Smart Reasons to Save, Use and Invest Money

Back In Debt But It’s Different This Time

Well, I decided to break down and buy a new car (a 2010 Toyota Camry, not sexy but nice) for $15,500 so I’m back in debt but it’s different this time, really!

First let me say that I put down $5,500 on the car to make the amount that I’m in debt for equal to $10,000.  There are two reasons I wanted my debt to equal $10,000

  1. I honestly believe that I can make a better return in investments (even with a small increase in the amount that I might pay in taxes next year).
  2. I wanted a simple number for reporting on in this blog.  This was a minor factor, but still a factor all the same.

What you may or may not know is that I was debt free (including my mortgage) before buying this car.  And actually I think I blogged about how nice it would be to never be in debt again.

toyota camry 2010

So what changed my mind?

  1. With my excellent credit score (811 at the time of purchase), I was able to get an additional .5% of a percentage point off the interest rate for the loan.  I believe it made the rate something like 2.5% for the loan.
  2. I’m pretty sure with just a little effort, I can buy investments that can beat that 2.5% interest rate that I would have to pay on the loan.  With low-risk but optimistic investing and barring a market meltdown, I should be able to easily beat the 2.5% yield.
  3. I’m working on a strategy for three future car purchases spaced about 3 to 4 years apart.  This future purchases will include a replacement vehicle for my wife, and two cars for my kids.  Sounds like a lot, but most likely the two cars I buy for my kids will be used and the total of both will cost less than my wife’s replacement vehicle.
  4. If you are financially oriented (like me), sometimes taking on debt for other financial opportunities makes sense and can be the more prudent route.  This might sound a bit odd coming from a guy that paid off his house in about 11 years, but it’s all simple math.

Here’s the kicker, I could have bought my car outright from money that I had in my investments.  Actually, the money was even sitting in cash, so I wouldn’t have even had to incur any capital gains tax on any investments that would have been sold.

So if I had the 10k sitting around doing nothing… what am I going to do with it to make use of it instead of paying off my car?  Ah, that’s the question!  Currently, I’m leaning towards investing in a safe solid utility company that pays out a respectable dividend.  But in the mean time, it’s still sitting in cash.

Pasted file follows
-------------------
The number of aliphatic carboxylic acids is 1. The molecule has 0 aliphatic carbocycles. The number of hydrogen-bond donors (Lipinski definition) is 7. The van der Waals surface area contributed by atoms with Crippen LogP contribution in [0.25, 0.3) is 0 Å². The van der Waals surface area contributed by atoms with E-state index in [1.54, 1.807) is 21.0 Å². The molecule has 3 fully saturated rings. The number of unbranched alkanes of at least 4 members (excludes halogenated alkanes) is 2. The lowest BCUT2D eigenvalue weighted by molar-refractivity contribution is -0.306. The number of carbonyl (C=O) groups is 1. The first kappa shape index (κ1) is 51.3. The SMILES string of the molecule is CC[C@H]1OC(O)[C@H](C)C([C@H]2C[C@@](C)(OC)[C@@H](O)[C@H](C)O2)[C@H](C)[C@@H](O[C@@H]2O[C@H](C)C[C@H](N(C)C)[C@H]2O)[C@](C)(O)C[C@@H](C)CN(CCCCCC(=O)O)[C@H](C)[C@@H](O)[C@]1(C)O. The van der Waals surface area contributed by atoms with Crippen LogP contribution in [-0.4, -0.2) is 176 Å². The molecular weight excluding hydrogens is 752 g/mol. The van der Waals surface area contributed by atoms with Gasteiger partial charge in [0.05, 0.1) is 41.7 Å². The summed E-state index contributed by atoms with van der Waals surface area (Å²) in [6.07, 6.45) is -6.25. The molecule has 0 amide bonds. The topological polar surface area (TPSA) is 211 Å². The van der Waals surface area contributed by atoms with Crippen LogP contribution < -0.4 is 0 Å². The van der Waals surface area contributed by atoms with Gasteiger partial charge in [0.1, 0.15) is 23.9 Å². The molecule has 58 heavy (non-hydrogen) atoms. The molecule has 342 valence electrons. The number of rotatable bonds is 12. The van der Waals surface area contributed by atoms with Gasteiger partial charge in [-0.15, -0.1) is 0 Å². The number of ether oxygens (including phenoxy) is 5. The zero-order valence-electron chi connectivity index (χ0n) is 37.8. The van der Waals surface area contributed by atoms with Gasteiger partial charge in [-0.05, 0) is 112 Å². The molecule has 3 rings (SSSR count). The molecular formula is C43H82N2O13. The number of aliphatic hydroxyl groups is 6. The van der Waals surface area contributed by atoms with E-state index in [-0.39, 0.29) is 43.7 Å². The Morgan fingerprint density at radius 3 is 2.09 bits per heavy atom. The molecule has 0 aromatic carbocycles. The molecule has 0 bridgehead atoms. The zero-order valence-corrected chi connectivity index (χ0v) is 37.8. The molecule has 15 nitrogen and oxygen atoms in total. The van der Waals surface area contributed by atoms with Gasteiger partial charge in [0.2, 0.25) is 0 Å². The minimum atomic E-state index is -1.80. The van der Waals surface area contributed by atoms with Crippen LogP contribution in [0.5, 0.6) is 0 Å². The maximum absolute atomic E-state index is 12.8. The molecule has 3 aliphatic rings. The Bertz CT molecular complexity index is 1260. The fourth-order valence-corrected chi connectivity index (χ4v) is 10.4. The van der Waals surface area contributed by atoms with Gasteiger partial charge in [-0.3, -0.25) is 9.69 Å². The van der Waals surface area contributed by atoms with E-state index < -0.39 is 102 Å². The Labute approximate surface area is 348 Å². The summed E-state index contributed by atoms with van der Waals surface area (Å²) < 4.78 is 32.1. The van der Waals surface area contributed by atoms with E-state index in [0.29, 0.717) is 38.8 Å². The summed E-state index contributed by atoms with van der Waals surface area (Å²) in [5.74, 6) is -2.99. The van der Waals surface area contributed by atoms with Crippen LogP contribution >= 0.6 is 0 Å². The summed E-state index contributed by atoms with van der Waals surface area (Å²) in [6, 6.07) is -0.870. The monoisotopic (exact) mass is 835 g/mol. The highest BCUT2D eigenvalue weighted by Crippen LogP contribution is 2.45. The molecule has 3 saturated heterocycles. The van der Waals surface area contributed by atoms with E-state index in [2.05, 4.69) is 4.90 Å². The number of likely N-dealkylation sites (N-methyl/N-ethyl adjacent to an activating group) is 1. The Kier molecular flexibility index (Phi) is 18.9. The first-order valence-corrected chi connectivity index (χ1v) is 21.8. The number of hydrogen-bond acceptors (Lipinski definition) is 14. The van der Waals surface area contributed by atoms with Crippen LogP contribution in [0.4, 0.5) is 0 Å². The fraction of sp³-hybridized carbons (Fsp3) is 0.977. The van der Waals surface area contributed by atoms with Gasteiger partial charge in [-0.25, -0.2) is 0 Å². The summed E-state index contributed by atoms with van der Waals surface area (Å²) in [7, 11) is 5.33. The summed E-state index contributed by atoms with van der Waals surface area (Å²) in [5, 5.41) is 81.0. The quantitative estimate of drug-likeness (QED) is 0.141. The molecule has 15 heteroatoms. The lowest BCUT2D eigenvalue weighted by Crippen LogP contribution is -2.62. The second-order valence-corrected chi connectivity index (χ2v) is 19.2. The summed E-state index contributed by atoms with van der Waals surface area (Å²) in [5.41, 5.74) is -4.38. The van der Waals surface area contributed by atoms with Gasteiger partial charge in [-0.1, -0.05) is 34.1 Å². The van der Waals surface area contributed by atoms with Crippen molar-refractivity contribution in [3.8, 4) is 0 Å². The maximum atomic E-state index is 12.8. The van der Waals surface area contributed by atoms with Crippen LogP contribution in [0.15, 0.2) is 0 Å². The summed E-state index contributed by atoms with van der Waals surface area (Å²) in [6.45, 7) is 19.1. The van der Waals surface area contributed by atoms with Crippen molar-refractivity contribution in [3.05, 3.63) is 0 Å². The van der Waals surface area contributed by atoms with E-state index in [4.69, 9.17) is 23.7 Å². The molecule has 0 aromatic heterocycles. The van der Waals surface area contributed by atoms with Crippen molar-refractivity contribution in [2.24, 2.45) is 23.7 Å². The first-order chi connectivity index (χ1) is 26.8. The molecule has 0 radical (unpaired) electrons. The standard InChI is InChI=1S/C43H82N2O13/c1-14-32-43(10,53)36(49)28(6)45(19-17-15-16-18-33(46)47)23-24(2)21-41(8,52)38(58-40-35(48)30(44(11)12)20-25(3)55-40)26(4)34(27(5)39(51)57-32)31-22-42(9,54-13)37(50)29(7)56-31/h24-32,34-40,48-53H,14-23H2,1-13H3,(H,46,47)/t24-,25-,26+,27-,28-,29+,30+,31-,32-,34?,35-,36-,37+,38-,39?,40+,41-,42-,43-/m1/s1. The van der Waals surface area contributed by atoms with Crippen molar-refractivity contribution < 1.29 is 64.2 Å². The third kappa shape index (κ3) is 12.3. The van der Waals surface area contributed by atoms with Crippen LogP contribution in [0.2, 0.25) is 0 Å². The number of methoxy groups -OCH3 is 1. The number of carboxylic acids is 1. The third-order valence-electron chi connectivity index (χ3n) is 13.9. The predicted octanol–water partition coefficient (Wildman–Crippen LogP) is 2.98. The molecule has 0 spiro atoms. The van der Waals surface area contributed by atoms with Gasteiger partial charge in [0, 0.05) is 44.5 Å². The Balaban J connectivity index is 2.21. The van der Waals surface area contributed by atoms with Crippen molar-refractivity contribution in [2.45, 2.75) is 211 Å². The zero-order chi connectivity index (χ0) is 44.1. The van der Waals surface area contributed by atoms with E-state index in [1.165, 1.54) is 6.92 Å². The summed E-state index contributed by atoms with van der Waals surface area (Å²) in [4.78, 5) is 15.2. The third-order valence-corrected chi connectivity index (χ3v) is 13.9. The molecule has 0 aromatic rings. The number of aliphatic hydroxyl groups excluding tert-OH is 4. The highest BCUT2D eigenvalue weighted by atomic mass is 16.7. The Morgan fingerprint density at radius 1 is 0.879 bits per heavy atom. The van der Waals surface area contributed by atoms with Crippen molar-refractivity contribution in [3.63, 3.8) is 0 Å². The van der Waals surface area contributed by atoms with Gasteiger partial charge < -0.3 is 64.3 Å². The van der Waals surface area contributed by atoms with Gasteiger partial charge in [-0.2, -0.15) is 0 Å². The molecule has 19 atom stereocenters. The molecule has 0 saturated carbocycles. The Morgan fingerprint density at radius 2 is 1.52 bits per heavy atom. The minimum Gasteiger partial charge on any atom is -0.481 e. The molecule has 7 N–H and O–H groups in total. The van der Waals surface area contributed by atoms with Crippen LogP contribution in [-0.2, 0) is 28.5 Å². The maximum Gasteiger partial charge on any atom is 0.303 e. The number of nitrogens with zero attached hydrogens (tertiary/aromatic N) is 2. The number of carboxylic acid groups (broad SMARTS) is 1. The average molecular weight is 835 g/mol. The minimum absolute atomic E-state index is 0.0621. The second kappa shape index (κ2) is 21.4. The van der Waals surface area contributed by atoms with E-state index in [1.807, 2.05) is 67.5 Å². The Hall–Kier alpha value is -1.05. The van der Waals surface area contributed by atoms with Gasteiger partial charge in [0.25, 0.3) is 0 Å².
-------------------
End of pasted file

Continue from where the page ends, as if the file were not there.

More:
After I find out the new tax rates on dividends, I’ll make a move at that point in time.  This entire process if evolving and will change dramatically in the next few months.  Stay tuned!



6 Responses to Back In Debt But It’s Different This Time

  1. 2.5% is nothing. I agree. With my lending club account, I’m still getting over 13%… so the math makes it pretty simple. However, debt CAN be a dangerous of game of keeping someone working longer than they have to (this is obviously not the case for you).

    • Sounds like that Lending club is really panning out well for you! Great find!

      I definitely agree about debt, and if the interest rates were a little higher on them, I think I would have paid my car off in full (although doing so would have definitely made me sad…)

      I came up with this strategy on a whim, and for blogging content. It seems like a good experiment.

  2. I have not opened a lending club account yet….but am considering it (as I read posts from around the PF blogosphere with great returns).

    Have you had any negatives from lending your money there?

    • I’m with you Amanda on not opening a lending club account yet, but the more I hear, the better it sounds all the time!

      I’m really thinking about trying one with just one or two thousand to start with. To learn the ropes so to speak. It’s good to see “20’s Finances” is crushing with it!

  3. Wow 2.5%! Just got approved for a 3.375% 30 Year fixed mortgage…I always thought I was going to be one of those guys that finished up their mortgage ASAP but at 3.375% tax deductible, what’s the point?

    • I totally agree! If fact, I’m betting I can get a better return on my auto loan that if I paid it off all at once. I never thought I’d be taking on debt again, and doings so happily. Go figure 😉